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A Journal on Surgery
Indexed/Abstracted in: EMBASE, PubMed/MEDLINE, Science Citation Index Expanded (SciSearch), Scopus
Impact Factor 0,877
Minerva Chirurgica 2001 October;56(5):467-74
Inguinal hernia repair. A comparison of the most important techniques
Zandi G., Vasquez G., Ortolani M., Romanini B., Mazza P., Buonanno A., Liboni A.
Background. Aim of this study is to compare the Lichtenstein's, Rutkow's and PHS techniques of inguinal hernia repair in terms of therapeutical efficacy and grade of acceptability, expressed in function of the complications, compliance and performance status of the patients.
Methods. The preliminary results of an ongoing prospective non-randomized study on the most frequently used techniques of inguinal hernia repair (PHS, Rutkow's, and Lichtenstein's) are reported. Sixty patients with primary inguinal hernia were divided into three homogeneous groups for age, gender, Gilbert's type of hernia, type of anesthesia, ASA class. The three groups underwent PHS, Rutkow's and Lichtenstein's inguinal hernia repairs, respectively. The end-points of the study were: operative time, intra- and postoperative pain, intra- and postoperative complications, patients compliance and performance status.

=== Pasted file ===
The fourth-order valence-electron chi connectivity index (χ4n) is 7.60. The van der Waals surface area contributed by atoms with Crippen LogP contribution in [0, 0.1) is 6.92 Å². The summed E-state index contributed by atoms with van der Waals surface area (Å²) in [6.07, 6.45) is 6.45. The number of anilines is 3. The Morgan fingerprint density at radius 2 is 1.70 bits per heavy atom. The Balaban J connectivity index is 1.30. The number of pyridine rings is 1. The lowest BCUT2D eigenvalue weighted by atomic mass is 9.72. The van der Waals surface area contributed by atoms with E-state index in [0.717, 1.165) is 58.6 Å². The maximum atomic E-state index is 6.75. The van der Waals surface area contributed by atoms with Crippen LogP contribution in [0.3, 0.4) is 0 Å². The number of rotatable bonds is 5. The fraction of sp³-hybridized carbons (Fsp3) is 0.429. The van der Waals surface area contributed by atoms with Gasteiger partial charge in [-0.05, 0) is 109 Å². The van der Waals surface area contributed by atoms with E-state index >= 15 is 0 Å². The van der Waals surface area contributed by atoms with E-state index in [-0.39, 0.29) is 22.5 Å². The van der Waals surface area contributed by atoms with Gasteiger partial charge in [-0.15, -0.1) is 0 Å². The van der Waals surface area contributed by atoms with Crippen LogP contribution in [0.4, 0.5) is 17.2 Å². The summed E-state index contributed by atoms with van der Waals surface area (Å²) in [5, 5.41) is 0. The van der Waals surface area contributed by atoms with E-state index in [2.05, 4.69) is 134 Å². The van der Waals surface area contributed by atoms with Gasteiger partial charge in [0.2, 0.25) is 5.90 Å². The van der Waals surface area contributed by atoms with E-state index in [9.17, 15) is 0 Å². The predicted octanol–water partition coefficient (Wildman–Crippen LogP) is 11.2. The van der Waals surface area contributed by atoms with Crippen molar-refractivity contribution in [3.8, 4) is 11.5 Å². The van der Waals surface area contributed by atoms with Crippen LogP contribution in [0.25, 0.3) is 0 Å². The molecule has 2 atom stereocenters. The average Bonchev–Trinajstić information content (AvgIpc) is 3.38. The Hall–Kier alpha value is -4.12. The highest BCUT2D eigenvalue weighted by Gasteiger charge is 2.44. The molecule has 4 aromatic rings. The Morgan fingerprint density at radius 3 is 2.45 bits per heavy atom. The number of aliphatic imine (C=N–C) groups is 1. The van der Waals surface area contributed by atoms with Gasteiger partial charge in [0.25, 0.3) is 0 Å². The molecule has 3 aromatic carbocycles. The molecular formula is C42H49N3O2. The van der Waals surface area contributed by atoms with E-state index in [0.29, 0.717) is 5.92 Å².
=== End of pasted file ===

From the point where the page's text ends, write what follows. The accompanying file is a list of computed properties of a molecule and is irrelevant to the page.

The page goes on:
Results. The mean operative time were 40', 41' and 36' minutes for the PHS, Rutkow's and Lichtenstein's procedures, respectively. One of patients of the PHS group, five of the Rutkow's and none of those undergoing Lichtenstein's repair needed mild intraoperative sedation. Mild postoperative pain was recorded in 5% of the patients undergoing PHS repair and 10% undergoing Rutkow's repair. No intraoperative complications, difference in compliance and performance status were detected in the three groups.
Conclusions. The conclusion is drawn that the PHS, Rutkow's and Lichtenstein's procedures for inguinal hernia repair are safe (no complications), effective and well accepted by the patients (85% of the patients expressed a very good judgement) although the Rutkow's repair seems more invasive. The appearance of a better trend, in patient's compliance and performance status when operated with the PHS technique, need to be confirmed in the future but, if it will be, this could became our first choice technique of repair for the medium and large hernia defect.